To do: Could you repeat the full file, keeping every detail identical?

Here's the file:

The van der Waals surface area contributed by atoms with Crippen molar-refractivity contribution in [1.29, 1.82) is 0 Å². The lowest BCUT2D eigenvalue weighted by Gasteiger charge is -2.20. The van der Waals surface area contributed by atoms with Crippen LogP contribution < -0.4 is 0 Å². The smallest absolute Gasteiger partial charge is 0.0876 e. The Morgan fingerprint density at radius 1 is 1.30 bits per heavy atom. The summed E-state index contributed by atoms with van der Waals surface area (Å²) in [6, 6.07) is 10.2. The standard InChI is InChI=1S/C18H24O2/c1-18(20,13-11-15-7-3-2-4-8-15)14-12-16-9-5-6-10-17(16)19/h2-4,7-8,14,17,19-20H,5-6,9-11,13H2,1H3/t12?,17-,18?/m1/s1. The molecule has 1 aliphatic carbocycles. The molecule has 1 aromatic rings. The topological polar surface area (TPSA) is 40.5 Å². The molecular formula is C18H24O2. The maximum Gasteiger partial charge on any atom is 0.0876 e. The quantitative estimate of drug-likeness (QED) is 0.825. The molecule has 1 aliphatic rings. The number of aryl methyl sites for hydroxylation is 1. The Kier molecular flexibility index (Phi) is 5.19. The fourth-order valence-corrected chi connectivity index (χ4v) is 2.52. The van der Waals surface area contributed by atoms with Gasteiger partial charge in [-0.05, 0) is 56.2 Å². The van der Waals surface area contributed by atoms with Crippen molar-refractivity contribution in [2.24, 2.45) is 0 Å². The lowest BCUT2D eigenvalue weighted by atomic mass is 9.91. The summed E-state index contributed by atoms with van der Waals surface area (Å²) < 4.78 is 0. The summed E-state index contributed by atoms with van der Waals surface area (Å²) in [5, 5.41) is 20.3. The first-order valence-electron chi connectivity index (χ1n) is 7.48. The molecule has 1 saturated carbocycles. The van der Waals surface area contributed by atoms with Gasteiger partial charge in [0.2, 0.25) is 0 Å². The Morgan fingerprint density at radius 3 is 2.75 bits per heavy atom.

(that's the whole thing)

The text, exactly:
The van der Waals surface area contributed by atoms with Crippen molar-refractivity contribution in [1.29, 1.82) is 0 Å². The lowest BCUT2D eigenvalue weighted by Gasteiger charge is -2.20. The van der Waals surface area contributed by atoms with Crippen LogP contribution < -0.4 is 0 Å². The smallest absolute Gasteiger partial charge is 0.0876 e. The Morgan fingerprint density at radius 1 is 1.30 bits per heavy atom. The summed E-state index contributed by atoms with van der Waals surface area (Å²) in [6, 6.07) is 10.2. The standard InChI is InChI=1S/C18H24O2/c1-18(20,13-11-15-7-3-2-4-8-15)14-12-16-9-5-6-10-17(16)19/h2-4,7-8,14,17,19-20H,5-6,9-11,13H2,1H3/t12?,17-,18?/m1/s1. The molecule has 1 aliphatic carbocycles. The molecule has 1 aromatic rings. The topological polar surface area (TPSA) is 40.5 Å². The molecular formula is C18H24O2. The maximum Gasteiger partial charge on any atom is 0.0876 e. The quantitative estimate of drug-likeness (QED) is 0.825. The molecule has 1 aliphatic rings. The number of aryl methyl sites for hydroxylation is 1. The Kier molecular flexibility index (Phi) is 5.19. The fourth-order valence-corrected chi connectivity index (χ4v) is 2.52. The van der Waals surface area contributed by atoms with Gasteiger partial charge in [-0.05, 0) is 56.2 Å². The van der Waals surface area contributed by atoms with Crippen molar-refractivity contribution in [2.24, 2.45) is 0 Å². The lowest BCUT2D eigenvalue weighted by atomic mass is 9.91. The summed E-state index contributed by atoms with van der Waals surface area (Å²) < 4.78 is 0. The summed E-state index contributed by atoms with van der Waals surface area (Å²) in [5, 5.41) is 20.3. The first-order valence-electron chi connectivity index (χ1n) is 7.48. The molecule has 1 saturated carbocycles. The van der Waals surface area contributed by atoms with Gasteiger partial charge in [0.2, 0.25) is 0 Å². The Morgan fingerprint density at radius 3 is 2.75 bits per heavy atom.